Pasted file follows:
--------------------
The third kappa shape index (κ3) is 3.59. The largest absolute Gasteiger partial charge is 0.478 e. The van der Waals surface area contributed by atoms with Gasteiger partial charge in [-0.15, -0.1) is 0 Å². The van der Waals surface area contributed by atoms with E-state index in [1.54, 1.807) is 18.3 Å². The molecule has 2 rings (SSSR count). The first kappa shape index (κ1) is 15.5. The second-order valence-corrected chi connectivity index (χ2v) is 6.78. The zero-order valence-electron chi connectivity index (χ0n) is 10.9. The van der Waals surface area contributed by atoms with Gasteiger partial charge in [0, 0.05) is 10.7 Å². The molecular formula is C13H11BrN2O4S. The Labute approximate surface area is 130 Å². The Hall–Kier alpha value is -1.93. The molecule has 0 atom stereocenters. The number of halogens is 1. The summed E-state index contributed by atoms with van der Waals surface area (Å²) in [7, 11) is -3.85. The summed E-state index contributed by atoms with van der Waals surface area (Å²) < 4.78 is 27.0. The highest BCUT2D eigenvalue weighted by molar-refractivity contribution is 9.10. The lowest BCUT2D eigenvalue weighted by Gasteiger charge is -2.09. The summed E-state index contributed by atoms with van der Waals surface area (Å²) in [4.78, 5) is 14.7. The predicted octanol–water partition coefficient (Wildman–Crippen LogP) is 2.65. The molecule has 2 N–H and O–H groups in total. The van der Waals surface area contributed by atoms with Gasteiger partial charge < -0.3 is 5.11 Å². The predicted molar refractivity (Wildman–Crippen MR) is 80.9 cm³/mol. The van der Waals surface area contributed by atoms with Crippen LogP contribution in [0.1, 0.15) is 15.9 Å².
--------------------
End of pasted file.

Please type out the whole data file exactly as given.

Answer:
The third kappa shape index (κ3) is 3.59. The largest absolute Gasteiger partial charge is 0.478 e. The van der Waals surface area contributed by atoms with Gasteiger partial charge in [-0.15, -0.1) is 0 Å². The van der Waals surface area contributed by atoms with E-state index in [1.54, 1.807) is 18.3 Å². The molecule has 2 rings (SSSR count). The first kappa shape index (κ1) is 15.5. The second-order valence-corrected chi connectivity index (χ2v) is 6.78. The zero-order valence-electron chi connectivity index (χ0n) is 10.9. The van der Waals surface area contributed by atoms with Gasteiger partial charge in [0, 0.05) is 10.7 Å². The molecular formula is C13H11BrN2O4S. The Labute approximate surface area is 130 Å². The Hall–Kier alpha value is -1.93. The molecule has 0 atom stereocenters. The number of halogens is 1. The summed E-state index contributed by atoms with van der Waals surface area (Å²) in [7, 11) is -3.85. The summed E-state index contributed by atoms with van der Waals surface area (Å²) < 4.78 is 27.0. The highest BCUT2D eigenvalue weighted by molar-refractivity contribution is 9.10. The lowest BCUT2D eigenvalue weighted by Gasteiger charge is -2.09. The summed E-state index contributed by atoms with van der Waals surface area (Å²) in [4.78, 5) is 14.7. The predicted octanol–water partition coefficient (Wildman–Crippen LogP) is 2.65. The molecule has 2 N–H and O–H groups in total. The van der Waals surface area contributed by atoms with Gasteiger partial charge < -0.3 is 5.11 Å². The predicted molar refractivity (Wildman–Crippen MR) is 80.9 cm³/mol. The van der Waals surface area contributed by atoms with Crippen LogP contribution in [0.1, 0.15) is 15.9 Å².